- It is mostly used in data centers.
- It has low latency.
- It consists of two layers:
- Spine Layer
- Leaf Layer
- The spine layer is the top layer.
- The Spine layer consists of very intelligent devices such as Cisco Nexus 9000 devices.
- These devices have ACI Controller intelligence inside them.
- It is the bottom layer in the spine leaf architecture.
- It consists of access switches.
- Each leaf is connected to every spine device.
4. Small Office/Home Office (SOHO) Architecture:
- The SOHO architecture consists of the simplest architecture.
- As the name suggests, it is mostly used in homes and/or small enterprises.
- This type of architecture consists of three components:
- A small switch
- A router
- Connected access devices such as printers, PCs, etc.
- Usually, a single device is used that acts as both a switch and router.
- The devices are hardwired into this router.
This router also acts as a firewall.
5. Wide Area Network (WAN) Architecture:
Imagine this. You have a SOHO network at home and you’ve connected multiple access points. These access points are making wide-area network connections out to multiple Internet Service Providers (ISPs).
There are two types of connections formed in the WAN architecture:
- The Primary Connection:
First is the WAN connection formed by the access point using Digital Subscriber Loop (DSL).
- Emergency Connection:
The second is a low-cost WAN connection using an asymmetric DSL, meaning there is a difference between download and upload speeds. This is the connection to reach out to cloud resources.
These connections are referred to as dual-homed configurations. Such a connection is very strong because if one ISP connection fails, the second one takes the charge.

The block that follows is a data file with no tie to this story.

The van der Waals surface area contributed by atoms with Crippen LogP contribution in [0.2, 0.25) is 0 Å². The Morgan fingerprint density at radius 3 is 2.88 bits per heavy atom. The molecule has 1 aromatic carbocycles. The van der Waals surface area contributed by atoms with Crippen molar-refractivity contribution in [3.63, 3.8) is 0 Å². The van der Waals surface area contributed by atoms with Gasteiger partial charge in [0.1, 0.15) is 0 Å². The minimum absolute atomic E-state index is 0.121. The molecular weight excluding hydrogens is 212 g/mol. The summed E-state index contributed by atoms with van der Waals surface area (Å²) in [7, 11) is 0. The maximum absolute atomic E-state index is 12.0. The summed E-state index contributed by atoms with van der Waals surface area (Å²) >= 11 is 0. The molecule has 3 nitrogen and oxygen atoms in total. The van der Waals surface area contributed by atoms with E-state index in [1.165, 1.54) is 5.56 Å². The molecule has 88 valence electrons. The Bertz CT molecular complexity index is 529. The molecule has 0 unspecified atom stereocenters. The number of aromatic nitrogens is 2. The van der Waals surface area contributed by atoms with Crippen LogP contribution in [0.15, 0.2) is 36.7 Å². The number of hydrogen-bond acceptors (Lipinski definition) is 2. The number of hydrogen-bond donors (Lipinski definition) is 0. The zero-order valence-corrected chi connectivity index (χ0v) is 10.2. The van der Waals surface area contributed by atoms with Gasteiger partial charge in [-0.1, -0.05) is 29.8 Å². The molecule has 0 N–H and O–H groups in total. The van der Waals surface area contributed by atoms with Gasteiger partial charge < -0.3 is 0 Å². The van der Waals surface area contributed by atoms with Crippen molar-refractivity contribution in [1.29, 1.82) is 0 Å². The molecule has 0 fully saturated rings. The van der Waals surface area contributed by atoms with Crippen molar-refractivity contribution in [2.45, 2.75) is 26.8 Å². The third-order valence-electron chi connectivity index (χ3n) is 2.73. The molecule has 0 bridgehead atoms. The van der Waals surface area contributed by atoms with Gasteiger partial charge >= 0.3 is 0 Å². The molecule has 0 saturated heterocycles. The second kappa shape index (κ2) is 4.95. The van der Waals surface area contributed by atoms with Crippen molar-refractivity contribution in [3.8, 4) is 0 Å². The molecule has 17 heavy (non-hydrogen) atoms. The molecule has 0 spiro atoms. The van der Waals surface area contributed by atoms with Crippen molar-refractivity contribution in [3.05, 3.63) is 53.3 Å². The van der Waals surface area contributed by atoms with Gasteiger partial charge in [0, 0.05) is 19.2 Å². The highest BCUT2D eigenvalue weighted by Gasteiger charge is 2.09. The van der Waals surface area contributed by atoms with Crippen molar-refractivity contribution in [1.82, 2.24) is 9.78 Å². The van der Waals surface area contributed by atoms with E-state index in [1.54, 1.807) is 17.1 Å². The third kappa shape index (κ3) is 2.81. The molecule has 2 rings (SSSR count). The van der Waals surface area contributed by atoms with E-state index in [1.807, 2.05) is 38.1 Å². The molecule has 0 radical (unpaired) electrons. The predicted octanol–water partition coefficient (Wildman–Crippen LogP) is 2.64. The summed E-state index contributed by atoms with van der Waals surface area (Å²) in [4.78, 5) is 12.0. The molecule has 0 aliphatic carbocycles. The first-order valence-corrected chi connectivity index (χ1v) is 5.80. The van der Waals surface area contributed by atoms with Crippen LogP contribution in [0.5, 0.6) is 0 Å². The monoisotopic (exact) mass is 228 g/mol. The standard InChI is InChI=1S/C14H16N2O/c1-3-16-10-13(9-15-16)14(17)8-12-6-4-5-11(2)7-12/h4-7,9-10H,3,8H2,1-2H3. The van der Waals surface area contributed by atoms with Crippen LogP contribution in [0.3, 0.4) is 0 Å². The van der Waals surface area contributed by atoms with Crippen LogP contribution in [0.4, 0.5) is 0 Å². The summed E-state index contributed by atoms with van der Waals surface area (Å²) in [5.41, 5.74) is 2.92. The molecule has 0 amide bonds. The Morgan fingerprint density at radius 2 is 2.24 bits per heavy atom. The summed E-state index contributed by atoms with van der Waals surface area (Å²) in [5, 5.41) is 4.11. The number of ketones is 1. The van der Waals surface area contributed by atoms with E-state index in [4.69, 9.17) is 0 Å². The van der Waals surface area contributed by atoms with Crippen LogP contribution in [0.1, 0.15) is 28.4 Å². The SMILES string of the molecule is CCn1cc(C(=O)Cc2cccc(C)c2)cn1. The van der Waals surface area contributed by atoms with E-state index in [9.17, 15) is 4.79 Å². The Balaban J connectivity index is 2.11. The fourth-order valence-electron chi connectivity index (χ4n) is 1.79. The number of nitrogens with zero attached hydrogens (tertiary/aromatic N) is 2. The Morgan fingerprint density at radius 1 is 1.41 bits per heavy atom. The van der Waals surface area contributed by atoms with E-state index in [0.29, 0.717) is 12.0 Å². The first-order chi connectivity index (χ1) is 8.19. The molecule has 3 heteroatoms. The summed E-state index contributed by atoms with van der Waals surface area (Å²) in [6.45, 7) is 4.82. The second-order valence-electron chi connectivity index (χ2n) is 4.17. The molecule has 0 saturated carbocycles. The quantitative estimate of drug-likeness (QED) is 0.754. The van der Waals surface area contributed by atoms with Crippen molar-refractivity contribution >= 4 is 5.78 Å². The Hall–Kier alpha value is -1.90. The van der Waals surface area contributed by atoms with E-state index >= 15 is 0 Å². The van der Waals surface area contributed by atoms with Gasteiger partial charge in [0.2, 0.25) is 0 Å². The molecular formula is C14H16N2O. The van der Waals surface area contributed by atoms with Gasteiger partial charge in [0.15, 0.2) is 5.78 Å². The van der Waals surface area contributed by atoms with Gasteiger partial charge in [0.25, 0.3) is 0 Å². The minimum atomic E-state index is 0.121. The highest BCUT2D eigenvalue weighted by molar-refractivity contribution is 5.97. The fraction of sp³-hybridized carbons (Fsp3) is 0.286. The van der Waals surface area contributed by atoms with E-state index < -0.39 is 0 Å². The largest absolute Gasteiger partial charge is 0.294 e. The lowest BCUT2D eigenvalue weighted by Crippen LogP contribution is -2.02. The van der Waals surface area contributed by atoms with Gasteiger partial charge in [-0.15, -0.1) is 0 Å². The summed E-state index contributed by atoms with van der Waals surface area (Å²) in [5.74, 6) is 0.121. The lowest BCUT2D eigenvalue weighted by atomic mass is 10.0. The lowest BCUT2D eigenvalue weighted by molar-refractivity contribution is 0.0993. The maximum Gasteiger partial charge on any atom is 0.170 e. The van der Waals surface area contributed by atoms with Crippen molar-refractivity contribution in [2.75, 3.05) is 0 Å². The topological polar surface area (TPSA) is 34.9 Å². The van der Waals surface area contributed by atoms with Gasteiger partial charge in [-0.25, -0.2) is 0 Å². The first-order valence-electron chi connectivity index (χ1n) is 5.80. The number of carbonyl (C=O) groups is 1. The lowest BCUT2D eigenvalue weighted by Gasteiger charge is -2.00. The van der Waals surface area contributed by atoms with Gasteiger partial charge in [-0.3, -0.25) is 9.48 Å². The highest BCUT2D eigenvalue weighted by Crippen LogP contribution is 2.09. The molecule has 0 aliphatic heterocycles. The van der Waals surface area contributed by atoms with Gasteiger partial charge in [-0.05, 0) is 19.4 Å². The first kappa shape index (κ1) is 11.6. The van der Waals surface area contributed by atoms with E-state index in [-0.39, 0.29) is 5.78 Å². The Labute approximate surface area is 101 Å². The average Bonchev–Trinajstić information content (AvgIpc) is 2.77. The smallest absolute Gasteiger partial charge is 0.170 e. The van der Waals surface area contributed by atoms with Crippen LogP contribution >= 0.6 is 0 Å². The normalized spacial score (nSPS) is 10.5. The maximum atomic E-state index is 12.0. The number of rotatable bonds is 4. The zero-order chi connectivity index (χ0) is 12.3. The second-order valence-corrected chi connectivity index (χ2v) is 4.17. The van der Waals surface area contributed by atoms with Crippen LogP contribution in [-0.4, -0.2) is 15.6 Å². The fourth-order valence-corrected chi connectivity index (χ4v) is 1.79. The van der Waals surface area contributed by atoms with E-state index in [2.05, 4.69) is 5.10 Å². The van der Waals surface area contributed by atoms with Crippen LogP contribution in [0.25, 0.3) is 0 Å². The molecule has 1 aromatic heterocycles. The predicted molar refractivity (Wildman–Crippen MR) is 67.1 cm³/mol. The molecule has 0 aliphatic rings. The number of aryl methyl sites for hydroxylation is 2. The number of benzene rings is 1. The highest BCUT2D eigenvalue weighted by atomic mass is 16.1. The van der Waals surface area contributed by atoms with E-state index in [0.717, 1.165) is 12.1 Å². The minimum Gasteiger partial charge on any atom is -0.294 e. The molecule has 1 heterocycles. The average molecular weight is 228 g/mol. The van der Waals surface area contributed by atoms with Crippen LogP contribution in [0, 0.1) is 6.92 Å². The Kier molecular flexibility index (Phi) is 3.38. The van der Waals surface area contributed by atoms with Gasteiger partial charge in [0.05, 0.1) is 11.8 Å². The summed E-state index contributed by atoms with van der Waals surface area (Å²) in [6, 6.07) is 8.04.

In today’s time, better client connectivity technologies are available in the market. These are:
- Multiprotocol Label Switching (MPLS) is a transportation technique for high-performance telecommunication networks.
- It transfers data from one network node to another node on short path labels.
- MPLS can carry packets of various network protocols, therefore, called multiprotocol.
- Metro Ethernet network is mostly used to connect clients to a large service network.
- Metro Ethernet provides multiple configuration options such as point-2-point, point-2-multipoint, multipoint-2-multipoint, etc.
- It consists of the following:
- Dynamic Multipoint VPN (DMVPN)
- Site-to-Site VPN
- Client VPN
- DMVPN is dynamic, meaning it can build VPN connections when required and it can break them when not needed.
- Site-to-Site VPN links allow the creation of VPN links when sending protected data over a non-trusted network such as the Internet.
- Client VPN allows remote access to corporate resources.
6. On-Premises and Cloud Architecture:
Cloud technologies have developed virtual service models.
Cloud architecture is more of an as-a-service model than a network topology. For example, if you’re using Google Docs on the cloud, you’re not aware of its network topology. This refers to as Software-as-a-Service (SaaS).
If you’re working with Platform-as-a-Service (PaaS), you might be familiar with the cloud topology. You can access any development resource using PaaS such as Operating Systems to test out any application.
When you’re setting up a cloud-based network topology, you’re using Infrastructure-as-a-Service (IaaS). Networks, servers, and firewalls are organized in the topology as virtualized components.
That’s all about the different network topology architectures. These architectures help us know better about the network topologies and how each network component functions in the topology.
In this blog, we have studied different types of network topology architectures. Stay tuned for more blogs for the CCNA 200-301 series!